The Parliamentary meeting was arranged to raise awareness of the Crime of Aggression, and to ask whether it should be adopted into domestic law before its use by the ICC - incorporating it into the International Criminal Court Act 2001 which already incorporates the ICC crimes of Genocide, Crimes against Humanity and War Crimes. It was organised by the Institute for Law Accountabality and Peace (INLAP). The speakers were Professor Nick Grief: Professor of Law at the University of Kent and practising at the Bar from Doughty Street Chambers; and Robert Manson LLB: co-founder of INLAP. This document is the summary of Prof. Nick Grief's presentation.


1. Kent Law School and an associate tenant at Doughty Street Chambers. Email: [Back]

2. However, the 2001 Act does enable the UK to meet Rome Statute obligations relating, in particular, to the arrest and surrender of persons wanted by the ICC and the provision of assistance for ICC investigations. [Back]

3. The Genocide Act 1969; and the Geneva Conventions Act 1957 as amended by the Geneva Conventions (Amendment) Act 1995. [Back]

4. Art 1 of the Rome Statute. [Back]

5. International Criminal Court Act 2001 as amended, s 65A. [Back]

6. A/RES/95(l). [Back]

7. Hansard, HL Deb, 2 December 1963, vol 253, cc 831-2. In 1950, at the request of the General Assembly, the principles were formulated by the International Law Commission. [Back]

8. R v Jones and Others; Ayliffe and Others v DPP; Swain v DPP [2006] UKHL 16. [Back]

9. Para 19. [Back]

10. An exception to the accepted principle that rules of customary international law are part, or at least a source, of the common law. [Back]

11. Paras 27-29. [Back]

12. A Aust, Handbook of International Law, CUP, 2nd edition, 2010, p 76; Modern Treaty Law and Practice, CUP, 2000, p 152. [Back]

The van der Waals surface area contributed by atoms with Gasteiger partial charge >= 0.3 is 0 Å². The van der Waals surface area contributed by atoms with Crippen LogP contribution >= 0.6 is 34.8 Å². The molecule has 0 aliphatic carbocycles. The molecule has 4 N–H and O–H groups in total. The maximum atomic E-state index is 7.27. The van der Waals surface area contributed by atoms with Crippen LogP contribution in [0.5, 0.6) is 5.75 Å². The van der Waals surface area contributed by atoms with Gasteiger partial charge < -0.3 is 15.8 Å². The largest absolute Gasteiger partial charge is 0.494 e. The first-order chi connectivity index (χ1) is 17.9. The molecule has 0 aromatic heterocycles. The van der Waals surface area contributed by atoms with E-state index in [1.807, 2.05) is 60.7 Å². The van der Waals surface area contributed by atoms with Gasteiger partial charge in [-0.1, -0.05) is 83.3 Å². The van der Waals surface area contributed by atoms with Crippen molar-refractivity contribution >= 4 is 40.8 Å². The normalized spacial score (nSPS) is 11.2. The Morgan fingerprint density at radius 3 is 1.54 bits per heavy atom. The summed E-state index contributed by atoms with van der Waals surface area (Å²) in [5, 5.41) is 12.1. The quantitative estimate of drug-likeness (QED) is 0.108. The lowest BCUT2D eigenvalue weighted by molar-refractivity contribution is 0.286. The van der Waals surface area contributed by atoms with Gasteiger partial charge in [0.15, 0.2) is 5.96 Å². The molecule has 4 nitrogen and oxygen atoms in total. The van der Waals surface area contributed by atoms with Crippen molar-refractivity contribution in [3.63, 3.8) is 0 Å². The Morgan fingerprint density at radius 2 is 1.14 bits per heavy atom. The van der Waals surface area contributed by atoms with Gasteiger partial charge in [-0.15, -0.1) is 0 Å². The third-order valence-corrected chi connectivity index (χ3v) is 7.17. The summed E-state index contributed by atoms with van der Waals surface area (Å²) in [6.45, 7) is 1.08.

13. This ensures compliance with the fundamental principle of the law of treaties, pacta sunt servanda: 'Every treaty in force is binding upon the parties to it and must be performed by them in good faith.' The corollary is that 'A party may not invoke the provisions of its internal law as justification for its failure to perform a treaty.' See Arts 26 and 27 of the Vienna Convention on the Law of Treaties 1969. [Back]

14. A serving foreign Head of State or Government or Foreign Minister would enjoy immunity from the criminal jurisdiction of our courts, though not from the jurisdiction of the ICC. See e.g. Case concerning the Arrest Warrant of 11 April 2000 (Democratic Republic of Congo v Belgium), ICJ Reports 2002, p 3, para 58. Cf Art 27 of the Rome Statute on the irrelevance of official capacity in proceedings before the ICC. [Back]

15. Le Louis (1817) 165 Eng Rep 1464 (High Court of Admiralty). [Back]

16. At the ICC Assembly of States Parties in New York on 7 December 2010, the representative of the United Kingdom recalled that the UK had 'welcomed the positive outcome that was reached on aggression in Kampala'. See [Back]

17. Art 8 bis (1) of the Rome Statute. [Back]

18. International Criminal Court Act 2001, s 53(3). [Back]

19. The amendment would need to comply with Art 7 ECHR, which enshrines the 'no punishment without law' principle. To prosecute someone in accordance with the legal principles applicable to retrospection, it would be necessary to show that the relevant conduct amounted in the circumstances at the time to a criminal offence under international law. [Back]

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Crime of Aggression
small logoThis document has been published on 17Sep12 by the Equipo Nizkor and Derechos Human Rights. In accordance with Title 17 U.S.C. Section 107, this material is distributed without profit to those who have expressed a prior interest in receiving the included information for research and educational purposes.